These days we heard a lot of talks about a research published by the Southern Australian University. AI can predict which one of the five main personalities traits you have. Based on 42 students that answered a survey and then had their eyes scanned, the computer was able to determine to which personality the students corresponded.
What does this mean?
Of course, we all thought about the major changes that are to come in advertising. If computers can detect a personality, they will be able to act accordingly. Personalized content is already in the foundation of every online store. And customer experience has changed a lot in the last decade with the contribution of AI. But this eye scanning thing is not a news at all.
“The real problem is not what is technically feasible but the extent to which what is technically feasible can change our values.”
What about cameras in your living room?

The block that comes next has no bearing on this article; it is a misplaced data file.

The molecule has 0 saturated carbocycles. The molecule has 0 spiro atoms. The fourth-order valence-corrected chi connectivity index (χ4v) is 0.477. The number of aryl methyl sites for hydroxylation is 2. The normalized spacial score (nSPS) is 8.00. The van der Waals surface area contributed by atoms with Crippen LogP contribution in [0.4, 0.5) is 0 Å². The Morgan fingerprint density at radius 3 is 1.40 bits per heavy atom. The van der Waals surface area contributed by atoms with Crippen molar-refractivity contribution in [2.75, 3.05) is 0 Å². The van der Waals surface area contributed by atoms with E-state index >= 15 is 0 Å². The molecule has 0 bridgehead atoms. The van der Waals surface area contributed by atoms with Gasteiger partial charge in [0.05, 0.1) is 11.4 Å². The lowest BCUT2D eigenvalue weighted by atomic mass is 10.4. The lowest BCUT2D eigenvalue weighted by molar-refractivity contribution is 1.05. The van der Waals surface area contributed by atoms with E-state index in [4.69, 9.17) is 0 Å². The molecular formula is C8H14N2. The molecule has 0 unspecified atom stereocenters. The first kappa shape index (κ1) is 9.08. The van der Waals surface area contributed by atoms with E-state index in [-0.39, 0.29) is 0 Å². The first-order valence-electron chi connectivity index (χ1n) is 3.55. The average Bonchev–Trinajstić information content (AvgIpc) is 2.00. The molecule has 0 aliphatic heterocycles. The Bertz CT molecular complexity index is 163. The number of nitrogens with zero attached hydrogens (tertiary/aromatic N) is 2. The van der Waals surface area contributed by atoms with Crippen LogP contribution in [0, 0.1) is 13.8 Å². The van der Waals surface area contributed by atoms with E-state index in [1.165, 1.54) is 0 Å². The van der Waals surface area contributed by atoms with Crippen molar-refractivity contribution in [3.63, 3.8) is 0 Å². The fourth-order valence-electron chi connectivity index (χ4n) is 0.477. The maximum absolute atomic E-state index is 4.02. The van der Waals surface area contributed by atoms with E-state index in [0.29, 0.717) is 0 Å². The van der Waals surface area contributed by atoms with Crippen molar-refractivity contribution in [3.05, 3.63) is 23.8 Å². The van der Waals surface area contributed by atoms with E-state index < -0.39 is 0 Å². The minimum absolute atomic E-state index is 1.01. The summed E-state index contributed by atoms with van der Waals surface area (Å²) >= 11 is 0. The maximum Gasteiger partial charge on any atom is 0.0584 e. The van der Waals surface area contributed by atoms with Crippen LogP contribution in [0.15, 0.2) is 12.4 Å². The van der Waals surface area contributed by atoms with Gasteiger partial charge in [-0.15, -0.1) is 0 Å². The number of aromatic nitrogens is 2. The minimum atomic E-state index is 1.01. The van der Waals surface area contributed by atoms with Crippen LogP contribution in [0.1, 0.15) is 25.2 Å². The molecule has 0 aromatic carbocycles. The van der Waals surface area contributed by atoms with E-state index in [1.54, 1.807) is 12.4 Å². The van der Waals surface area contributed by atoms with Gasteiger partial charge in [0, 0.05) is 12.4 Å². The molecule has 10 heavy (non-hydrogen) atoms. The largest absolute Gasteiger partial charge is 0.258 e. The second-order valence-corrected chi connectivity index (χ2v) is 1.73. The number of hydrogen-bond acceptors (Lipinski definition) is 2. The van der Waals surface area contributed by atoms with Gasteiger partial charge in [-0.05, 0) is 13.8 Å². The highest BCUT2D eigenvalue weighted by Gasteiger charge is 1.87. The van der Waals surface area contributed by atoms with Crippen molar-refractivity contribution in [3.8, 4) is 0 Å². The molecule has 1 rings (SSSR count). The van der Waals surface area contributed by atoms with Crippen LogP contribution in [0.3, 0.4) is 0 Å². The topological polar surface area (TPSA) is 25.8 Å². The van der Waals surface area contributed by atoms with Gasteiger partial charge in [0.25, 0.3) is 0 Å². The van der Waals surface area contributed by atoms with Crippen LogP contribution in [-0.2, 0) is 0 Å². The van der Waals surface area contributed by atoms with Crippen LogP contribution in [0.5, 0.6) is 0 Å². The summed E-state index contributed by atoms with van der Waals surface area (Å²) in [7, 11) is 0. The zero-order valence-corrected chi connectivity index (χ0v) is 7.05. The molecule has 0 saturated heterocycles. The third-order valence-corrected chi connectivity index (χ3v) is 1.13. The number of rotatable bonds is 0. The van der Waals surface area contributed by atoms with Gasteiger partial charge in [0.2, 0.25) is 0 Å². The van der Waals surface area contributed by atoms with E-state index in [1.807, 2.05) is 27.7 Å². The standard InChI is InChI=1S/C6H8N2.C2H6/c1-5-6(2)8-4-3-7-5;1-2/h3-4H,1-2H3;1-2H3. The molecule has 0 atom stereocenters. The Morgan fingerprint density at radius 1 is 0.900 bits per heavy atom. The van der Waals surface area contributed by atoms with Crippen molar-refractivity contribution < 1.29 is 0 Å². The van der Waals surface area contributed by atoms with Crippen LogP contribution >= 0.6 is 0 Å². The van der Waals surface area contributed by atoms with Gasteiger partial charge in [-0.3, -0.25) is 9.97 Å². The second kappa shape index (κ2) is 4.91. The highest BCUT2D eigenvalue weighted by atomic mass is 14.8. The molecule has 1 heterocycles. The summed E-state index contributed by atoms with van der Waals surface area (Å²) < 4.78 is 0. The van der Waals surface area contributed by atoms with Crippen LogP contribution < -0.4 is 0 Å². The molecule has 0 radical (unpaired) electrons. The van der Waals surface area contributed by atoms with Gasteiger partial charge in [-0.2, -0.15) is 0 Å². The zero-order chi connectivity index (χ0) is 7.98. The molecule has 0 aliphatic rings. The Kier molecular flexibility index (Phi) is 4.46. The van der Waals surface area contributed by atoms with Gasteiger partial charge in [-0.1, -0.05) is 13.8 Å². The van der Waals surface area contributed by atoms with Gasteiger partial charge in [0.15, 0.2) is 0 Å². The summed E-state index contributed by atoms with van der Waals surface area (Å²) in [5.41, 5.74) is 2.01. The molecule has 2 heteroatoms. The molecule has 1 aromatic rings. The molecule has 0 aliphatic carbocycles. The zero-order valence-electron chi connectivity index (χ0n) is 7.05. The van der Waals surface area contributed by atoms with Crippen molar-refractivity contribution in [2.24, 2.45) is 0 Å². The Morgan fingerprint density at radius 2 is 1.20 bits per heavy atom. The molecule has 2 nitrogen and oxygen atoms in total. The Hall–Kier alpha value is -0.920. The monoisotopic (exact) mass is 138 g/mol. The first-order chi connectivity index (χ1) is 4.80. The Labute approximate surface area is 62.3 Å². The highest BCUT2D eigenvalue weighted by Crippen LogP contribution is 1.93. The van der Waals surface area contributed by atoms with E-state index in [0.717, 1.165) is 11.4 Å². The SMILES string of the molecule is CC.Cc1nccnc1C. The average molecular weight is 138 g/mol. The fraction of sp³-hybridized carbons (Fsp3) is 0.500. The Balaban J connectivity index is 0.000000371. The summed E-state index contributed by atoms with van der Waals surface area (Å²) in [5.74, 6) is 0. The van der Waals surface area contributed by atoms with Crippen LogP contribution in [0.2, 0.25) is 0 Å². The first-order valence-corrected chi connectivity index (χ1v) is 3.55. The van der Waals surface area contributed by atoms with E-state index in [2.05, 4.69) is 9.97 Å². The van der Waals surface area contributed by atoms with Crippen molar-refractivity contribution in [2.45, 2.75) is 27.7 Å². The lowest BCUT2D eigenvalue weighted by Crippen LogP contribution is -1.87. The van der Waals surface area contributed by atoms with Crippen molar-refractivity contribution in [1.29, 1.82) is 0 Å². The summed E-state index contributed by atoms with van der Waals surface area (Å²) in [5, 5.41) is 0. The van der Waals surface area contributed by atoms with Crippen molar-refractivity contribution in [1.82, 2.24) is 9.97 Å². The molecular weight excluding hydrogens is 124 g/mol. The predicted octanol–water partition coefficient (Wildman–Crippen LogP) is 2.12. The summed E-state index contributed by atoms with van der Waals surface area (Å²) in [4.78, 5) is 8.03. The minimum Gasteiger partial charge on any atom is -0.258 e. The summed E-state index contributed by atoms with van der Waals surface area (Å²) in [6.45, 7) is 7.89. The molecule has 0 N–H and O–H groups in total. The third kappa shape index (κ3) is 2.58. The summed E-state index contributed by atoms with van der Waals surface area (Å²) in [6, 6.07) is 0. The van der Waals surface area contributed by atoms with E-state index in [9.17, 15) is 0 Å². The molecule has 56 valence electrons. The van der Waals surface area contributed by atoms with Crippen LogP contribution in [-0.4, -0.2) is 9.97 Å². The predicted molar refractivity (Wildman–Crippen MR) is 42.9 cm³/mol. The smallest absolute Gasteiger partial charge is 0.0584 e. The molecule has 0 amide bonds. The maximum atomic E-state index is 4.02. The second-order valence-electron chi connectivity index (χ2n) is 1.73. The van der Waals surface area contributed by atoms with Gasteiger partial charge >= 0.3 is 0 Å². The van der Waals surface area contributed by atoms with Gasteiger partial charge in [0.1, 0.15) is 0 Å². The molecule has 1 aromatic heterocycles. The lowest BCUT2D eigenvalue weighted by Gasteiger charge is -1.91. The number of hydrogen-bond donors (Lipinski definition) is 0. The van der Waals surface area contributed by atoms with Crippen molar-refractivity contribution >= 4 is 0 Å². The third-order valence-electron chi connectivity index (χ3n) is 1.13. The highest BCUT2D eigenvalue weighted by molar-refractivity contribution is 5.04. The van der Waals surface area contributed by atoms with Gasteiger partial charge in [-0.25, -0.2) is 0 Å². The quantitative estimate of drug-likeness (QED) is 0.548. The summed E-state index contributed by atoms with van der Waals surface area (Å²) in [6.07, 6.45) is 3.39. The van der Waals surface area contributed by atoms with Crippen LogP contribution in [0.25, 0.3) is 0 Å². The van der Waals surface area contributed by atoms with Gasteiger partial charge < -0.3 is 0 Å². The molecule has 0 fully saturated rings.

The quote is by Susan Greenfield, it stresses a point that should be at the core of scientific thought.
Last week we talked about how eager we are to let machines be part of our everyday life. And in another article, we talked about Amazon’s Alexa vocal assistant: just as any other vocal assistant, it’s still imperfect.
Their chief scientist AI Lindsay talked about what are the plans for the future improvements they’re working on.
Filling non-verbal gaps in the communication between humans and machines
AI Lindsey stressed the point of how difficult it is for a machine to interact with humans that base most of their communication in the context.
Since detecting personality is now feasible, the next question is: when will we let Alexa have a camera in our living room?
Is home privacy still a value?
Or we would rather have an assistant that understands our needs?